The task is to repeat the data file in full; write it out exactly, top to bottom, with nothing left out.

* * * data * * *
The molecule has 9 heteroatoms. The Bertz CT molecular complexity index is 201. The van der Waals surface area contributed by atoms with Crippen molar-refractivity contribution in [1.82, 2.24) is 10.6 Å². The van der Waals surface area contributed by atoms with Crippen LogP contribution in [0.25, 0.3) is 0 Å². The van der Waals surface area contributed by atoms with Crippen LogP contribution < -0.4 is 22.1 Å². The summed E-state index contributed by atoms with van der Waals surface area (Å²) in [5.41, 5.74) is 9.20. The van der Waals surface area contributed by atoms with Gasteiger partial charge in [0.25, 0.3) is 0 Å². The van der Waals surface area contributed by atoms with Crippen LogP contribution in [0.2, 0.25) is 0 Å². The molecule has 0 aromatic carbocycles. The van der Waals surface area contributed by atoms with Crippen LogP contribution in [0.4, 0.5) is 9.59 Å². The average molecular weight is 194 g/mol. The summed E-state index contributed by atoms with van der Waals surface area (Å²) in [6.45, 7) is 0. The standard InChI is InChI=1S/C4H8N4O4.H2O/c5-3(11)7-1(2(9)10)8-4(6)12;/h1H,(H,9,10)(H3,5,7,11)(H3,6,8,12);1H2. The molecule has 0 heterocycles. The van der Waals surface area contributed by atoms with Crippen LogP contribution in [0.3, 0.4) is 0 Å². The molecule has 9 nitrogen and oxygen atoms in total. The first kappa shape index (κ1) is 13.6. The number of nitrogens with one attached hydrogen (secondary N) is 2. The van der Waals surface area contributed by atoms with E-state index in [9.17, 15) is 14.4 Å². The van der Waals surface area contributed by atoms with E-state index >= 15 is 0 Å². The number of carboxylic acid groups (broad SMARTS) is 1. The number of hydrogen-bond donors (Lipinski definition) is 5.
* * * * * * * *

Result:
The molecule has 9 heteroatoms. The Bertz CT molecular complexity index is 201. The van der Waals surface area contributed by atoms with Crippen molar-refractivity contribution in [1.82, 2.24) is 10.6 Å². The van der Waals surface area contributed by atoms with Crippen LogP contribution in [0.25, 0.3) is 0 Å². The van der Waals surface area contributed by atoms with Crippen LogP contribution < -0.4 is 22.1 Å². The summed E-state index contributed by atoms with van der Waals surface area (Å²) in [5.41, 5.74) is 9.20. The van der Waals surface area contributed by atoms with Gasteiger partial charge in [0.25, 0.3) is 0 Å². The van der Waals surface area contributed by atoms with Crippen LogP contribution in [0.2, 0.25) is 0 Å². The molecule has 0 aromatic carbocycles. The van der Waals surface area contributed by atoms with Crippen LogP contribution in [0.4, 0.5) is 9.59 Å². The average molecular weight is 194 g/mol. The summed E-state index contributed by atoms with van der Waals surface area (Å²) in [6.45, 7) is 0. The standard InChI is InChI=1S/C4H8N4O4.H2O/c5-3(11)7-1(2(9)10)8-4(6)12;/h1H,(H,9,10)(H3,5,7,11)(H3,6,8,12);1H2. The molecule has 0 heterocycles. The van der Waals surface area contributed by atoms with Crippen LogP contribution in [0.3, 0.4) is 0 Å². The molecule has 9 nitrogen and oxygen atoms in total. The first kappa shape index (κ1) is 13.6. The number of nitrogens with one attached hydrogen (secondary N) is 2. The van der Waals surface area contributed by atoms with E-state index in [9.17, 15) is 14.4 Å². The van der Waals surface area contributed by atoms with E-state index >= 15 is 0 Å². The number of carboxylic acid groups (broad SMARTS) is 1. The number of hydrogen-bond donors (Lipinski definition) is 5.